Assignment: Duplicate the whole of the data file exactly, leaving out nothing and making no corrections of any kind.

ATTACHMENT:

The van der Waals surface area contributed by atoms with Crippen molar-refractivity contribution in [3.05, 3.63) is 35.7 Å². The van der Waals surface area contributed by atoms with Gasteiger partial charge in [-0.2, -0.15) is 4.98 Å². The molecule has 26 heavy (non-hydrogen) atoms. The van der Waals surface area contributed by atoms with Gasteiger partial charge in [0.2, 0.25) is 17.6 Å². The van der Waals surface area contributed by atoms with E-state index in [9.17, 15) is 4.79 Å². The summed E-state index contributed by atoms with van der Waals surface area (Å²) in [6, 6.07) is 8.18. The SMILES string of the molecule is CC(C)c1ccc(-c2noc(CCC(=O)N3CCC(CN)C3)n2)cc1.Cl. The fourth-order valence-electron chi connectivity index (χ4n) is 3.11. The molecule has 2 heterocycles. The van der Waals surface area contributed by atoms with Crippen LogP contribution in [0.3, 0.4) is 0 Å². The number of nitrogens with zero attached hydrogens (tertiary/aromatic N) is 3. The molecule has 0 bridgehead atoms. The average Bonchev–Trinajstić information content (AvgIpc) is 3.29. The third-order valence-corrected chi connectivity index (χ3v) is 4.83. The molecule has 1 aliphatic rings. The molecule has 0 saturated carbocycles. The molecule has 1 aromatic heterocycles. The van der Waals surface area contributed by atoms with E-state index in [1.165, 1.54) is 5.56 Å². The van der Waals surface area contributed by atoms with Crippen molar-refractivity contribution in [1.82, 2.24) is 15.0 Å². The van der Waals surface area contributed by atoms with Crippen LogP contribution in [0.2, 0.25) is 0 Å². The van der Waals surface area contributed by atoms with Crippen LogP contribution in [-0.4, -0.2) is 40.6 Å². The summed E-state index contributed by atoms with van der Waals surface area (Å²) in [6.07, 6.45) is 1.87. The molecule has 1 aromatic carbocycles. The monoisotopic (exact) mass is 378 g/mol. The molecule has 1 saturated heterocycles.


The van der Waals surface area contributed by atoms with Crippen molar-refractivity contribution in [3.05, 3.63) is 35.7 Å². The van der Waals surface area contributed by atoms with Gasteiger partial charge in [-0.2, -0.15) is 4.98 Å². The molecule has 26 heavy (non-hydrogen) atoms. The van der Waals surface area contributed by atoms with Gasteiger partial charge in [0.2, 0.25) is 17.6 Å². The van der Waals surface area contributed by atoms with E-state index in [9.17, 15) is 4.79 Å². The summed E-state index contributed by atoms with van der Waals surface area (Å²) in [6, 6.07) is 8.18. The SMILES string of the molecule is CC(C)c1ccc(-c2noc(CCC(=O)N3CCC(CN)C3)n2)cc1.Cl. The fourth-order valence-electron chi connectivity index (χ4n) is 3.11. The molecule has 2 heterocycles. The van der Waals surface area contributed by atoms with Crippen LogP contribution in [0.3, 0.4) is 0 Å². The number of nitrogens with zero attached hydrogens (tertiary/aromatic N) is 3. The molecule has 0 bridgehead atoms. The average Bonchev–Trinajstić information content (AvgIpc) is 3.29. The third-order valence-corrected chi connectivity index (χ3v) is 4.83. The molecule has 1 aliphatic rings. The molecule has 0 saturated carbocycles. The molecule has 1 aromatic heterocycles. The van der Waals surface area contributed by atoms with E-state index in [1.165, 1.54) is 5.56 Å². The van der Waals surface area contributed by atoms with Crippen molar-refractivity contribution in [1.82, 2.24) is 15.0 Å². The van der Waals surface area contributed by atoms with Crippen LogP contribution in [0.2, 0.25) is 0 Å². The van der Waals surface area contributed by atoms with Crippen LogP contribution in [-0.4, -0.2) is 40.6 Å². The summed E-state index contributed by atoms with van der Waals surface area (Å²) in [6.07, 6.45) is 1.87. The molecule has 1 aromatic carbocycles. The monoisotopic (exact) mass is 378 g/mol. The molecule has 1 saturated heterocycles.